5. Bringing in elements – Listen to your ghost track for how certain elements are brought in & out through the song. Test this out with your own elements to see if similar arrangement works for your song.
6. Creating atmosphere – From my experience, it really helps the mood of your song by having some subtle atmospheric sound going on in your song so things don’t sound too clean. This can be a simple field recording from out your window or an ambient loop fed through a good amount of reverb with or without delay. I keep it low enough so it’s not interfering with anything but when turned off, you notice it’s absent. You’ll be surprised how this can make your song sound more professional.
7. FX – Nearly all electronic tracks have effect sounds, odd voices or drum hits bouncing around the stereo spectrum. When you hear a song like this, you imagine the complexity of what must be 50 tracks of just effect sounds. It’s actually much easier to do this. Just pull your fx sounds into a drum machine instrument. For Ableton, I suggest Drum Racks. Next, create an effect chain that gives some stereo movement. I typically add reverb, delay, filter & autopan. I’ll also create 1 or 2 return tracks with panning, verb & delay with different panning settings. By feeding the fx track through the send/returns the sounds randomly bounce all around your head. Cool stuff! Make sure you filter off the low end on your effects or things can start getting really muddy, really quick.
8. Breaks and builds – Breaks and builds often sound most effective with reverse sounds, sounds with rising or falling pitch, percussion & more intense reverb or delay. Once again, listing to your ghost track for a reference on what might help your own song sound better.
9. Cut copy & paste arrangement sections – I find this to be good fun & easy to do. I imagine you should be able to do this in most DAW’s but it works incredibly well with Ableton Live. I can easily cut a few bars of the song here & double a section over there to make sure the good parts are enhanced and other parts don’t carry on too long. You will typically work in 4,8 & 16 bar chunks of music. This is where you abandon your ghost track & feel what works best for your own song.
10. Drum programming – Once you have a basic structure & arrangement happening, it’s time to make sure things aren’t sounding boring. There is nothing more effective than drum programming & variations. It doesn’t take much to spice things up. An extra kick here, a snare fill there, maybe a few well placed claps. I also can’t understate the importance of layering. Just when things seem to be losing excitement, you can add in a second snare drum or clap & later another hi hat layer. Using multiple sounds can really help to keep interest throughout the song.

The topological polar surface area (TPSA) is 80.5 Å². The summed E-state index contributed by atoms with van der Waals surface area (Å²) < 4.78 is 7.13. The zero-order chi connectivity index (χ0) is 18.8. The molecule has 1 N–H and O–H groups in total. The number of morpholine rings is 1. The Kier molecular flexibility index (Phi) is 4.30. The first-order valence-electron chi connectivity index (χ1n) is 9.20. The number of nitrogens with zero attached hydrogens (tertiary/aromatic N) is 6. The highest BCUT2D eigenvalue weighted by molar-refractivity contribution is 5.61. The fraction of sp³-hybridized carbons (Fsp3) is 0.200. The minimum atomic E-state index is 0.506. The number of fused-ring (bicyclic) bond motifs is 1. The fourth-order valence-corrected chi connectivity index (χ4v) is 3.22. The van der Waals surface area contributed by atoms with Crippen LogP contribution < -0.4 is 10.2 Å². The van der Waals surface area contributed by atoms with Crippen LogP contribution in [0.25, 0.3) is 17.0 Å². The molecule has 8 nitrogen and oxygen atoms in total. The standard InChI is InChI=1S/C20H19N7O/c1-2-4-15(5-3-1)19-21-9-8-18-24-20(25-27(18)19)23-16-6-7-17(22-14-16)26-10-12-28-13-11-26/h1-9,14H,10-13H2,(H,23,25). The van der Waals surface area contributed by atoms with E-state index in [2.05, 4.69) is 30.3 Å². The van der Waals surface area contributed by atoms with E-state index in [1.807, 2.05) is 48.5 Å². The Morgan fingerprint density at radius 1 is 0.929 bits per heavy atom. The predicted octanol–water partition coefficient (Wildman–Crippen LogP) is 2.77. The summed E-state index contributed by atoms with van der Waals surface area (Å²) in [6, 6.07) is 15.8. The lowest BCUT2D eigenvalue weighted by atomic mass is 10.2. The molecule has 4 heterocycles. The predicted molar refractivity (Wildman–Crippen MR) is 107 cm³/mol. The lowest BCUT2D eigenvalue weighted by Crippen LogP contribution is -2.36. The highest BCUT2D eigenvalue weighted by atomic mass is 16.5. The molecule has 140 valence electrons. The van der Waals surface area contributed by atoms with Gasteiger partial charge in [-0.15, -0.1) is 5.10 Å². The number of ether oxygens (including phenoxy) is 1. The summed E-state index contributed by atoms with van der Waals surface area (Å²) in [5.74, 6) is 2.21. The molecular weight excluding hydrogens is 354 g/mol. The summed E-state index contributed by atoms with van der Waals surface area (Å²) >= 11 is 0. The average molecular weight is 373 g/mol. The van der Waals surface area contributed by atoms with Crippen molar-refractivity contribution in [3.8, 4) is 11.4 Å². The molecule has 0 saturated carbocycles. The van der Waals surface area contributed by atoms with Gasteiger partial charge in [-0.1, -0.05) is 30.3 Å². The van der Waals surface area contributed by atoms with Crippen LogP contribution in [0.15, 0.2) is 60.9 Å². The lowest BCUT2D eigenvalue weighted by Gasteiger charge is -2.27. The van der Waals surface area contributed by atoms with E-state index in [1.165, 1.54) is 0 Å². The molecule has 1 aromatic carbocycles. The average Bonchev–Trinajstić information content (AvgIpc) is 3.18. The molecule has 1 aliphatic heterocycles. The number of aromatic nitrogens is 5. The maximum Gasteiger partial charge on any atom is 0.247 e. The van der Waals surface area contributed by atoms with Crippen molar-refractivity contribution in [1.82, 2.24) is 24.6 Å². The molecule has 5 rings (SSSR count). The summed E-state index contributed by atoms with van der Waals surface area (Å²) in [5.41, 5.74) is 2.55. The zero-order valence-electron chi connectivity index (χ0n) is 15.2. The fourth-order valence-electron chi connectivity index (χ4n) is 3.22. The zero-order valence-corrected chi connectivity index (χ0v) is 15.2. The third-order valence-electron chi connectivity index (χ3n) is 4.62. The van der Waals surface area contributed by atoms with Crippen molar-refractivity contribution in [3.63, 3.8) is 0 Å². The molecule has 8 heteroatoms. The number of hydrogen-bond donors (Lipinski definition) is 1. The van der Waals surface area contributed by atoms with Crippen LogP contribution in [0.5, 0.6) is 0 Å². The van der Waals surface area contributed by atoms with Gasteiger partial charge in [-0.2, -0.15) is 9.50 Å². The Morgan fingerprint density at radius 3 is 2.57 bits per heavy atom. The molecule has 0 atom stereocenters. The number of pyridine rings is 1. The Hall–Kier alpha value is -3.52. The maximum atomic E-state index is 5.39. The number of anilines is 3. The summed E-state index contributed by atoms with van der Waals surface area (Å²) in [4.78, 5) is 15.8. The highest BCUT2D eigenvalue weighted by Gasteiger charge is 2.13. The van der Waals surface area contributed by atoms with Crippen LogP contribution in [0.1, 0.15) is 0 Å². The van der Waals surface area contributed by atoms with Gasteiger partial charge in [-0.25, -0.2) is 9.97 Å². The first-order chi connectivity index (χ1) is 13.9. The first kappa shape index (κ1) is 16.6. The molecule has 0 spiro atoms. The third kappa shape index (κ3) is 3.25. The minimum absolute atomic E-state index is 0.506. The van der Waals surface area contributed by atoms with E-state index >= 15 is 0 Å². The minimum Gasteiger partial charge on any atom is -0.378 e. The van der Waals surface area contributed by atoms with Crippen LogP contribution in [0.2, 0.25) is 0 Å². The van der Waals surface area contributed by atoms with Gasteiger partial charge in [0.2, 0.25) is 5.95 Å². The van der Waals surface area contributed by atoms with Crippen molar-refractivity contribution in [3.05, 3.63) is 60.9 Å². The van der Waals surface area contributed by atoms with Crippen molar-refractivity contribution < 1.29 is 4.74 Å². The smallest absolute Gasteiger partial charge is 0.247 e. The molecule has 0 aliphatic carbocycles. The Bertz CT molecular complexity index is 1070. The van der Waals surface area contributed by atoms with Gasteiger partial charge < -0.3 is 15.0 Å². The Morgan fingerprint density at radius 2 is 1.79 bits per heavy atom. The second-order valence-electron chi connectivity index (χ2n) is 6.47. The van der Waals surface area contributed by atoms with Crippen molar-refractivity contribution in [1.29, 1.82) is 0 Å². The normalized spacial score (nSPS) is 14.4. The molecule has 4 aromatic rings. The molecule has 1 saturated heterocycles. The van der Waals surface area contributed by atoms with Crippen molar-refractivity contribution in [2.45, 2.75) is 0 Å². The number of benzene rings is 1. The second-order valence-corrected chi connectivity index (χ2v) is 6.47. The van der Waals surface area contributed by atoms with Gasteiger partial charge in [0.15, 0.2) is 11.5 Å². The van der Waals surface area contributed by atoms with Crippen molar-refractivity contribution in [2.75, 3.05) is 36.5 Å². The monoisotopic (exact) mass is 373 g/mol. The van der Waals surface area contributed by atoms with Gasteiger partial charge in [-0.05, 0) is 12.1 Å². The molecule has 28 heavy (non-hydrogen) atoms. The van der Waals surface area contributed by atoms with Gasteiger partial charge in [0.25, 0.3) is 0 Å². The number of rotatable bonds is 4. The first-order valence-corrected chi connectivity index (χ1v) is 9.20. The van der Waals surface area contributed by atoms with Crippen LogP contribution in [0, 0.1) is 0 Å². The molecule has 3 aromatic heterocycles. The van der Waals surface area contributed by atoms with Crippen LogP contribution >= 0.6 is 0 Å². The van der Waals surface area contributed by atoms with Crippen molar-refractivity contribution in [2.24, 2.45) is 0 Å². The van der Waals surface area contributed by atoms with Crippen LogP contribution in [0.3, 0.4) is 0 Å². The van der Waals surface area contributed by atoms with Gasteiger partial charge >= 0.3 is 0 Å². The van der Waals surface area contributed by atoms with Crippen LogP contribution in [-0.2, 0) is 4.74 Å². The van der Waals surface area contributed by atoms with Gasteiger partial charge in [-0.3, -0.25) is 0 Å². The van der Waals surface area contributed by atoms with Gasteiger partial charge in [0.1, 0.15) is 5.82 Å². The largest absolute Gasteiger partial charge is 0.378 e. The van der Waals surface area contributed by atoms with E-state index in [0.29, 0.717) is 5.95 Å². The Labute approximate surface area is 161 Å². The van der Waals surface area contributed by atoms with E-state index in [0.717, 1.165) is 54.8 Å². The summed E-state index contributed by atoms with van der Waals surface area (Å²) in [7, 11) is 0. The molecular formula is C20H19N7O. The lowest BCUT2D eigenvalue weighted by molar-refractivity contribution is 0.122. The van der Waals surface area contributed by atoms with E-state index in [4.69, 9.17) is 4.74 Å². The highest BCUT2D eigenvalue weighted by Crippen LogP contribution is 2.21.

Congrats: No more 8 bar loop –
If you followed all the steps above, you will be well on your way to turned your well crafted loops into full songs. It is my hope that you put more music into this world by pushing through the challenges on a regular basis & getting your endless list of loops out of purgatory.
With that said, if you are benefiting from these posts, you will absolutely love my 2 bestselling books:
The Mental Game of Music Production
The Process for Electronic Music Producers
You can also Check out the: Ableton Courses & Instruments
If you are looking for personal guidance with your music production or Ableton, you can set up a free chat with me to go over exactly what your best next steps are to create the best music of your life. If it seems like a good fit, we can move forward from there. https://musicsoftwaretraining.com/private-coaching
Happy music making!
Thanks a lot!!! 8 bar loop syndrome is killing me, but with your tips i’m going to fight it
Excellent tips for composing digital music in loops. Such instructions are mere necessary for any composer.
Such great advice. I used to think that using a reference tracks was cheating or unoriginal. I guess it can be, but it can also be a great tool to just move forward. Giving yourself a bit of a map to follow is always nice for reaching your goal.
And about the ambient sounds… awesome! Digital recordings are so sterile, I find myself constantly trying to find ways to dirty it up. You never know what will make a nice ambient foundation; a television running in the background, the hum from an amplifier, people talking in the next room, there’s a lot of potential there and it allows the track to have a place to live in.
Great article Jason, as always 🙂
More amazing advice man! I love the bit about convincing yourself you are being creative. We have so many sneaky ways to avoid work, rationalizing it with the thought that you are being creative.
Great article as usual!
whoops sorry to double (now triple) comment. I didn’t think the first one went through!
Thanks for the post! Fantastic read and fascinating.
Some great ideas because I am often in the same place.
There can be an alternative use of session view by setting up a basic structure using scenes.
Rename the scenes under the Master channel intro, chorus, breakdown drop whatever matches your genre.
Rearrange those clips with copy paste into the structure. Some scenes can be variations.
Experiment by triggering the scenes in order.
This will quickly give a rough outline of the track which you can then work in the details.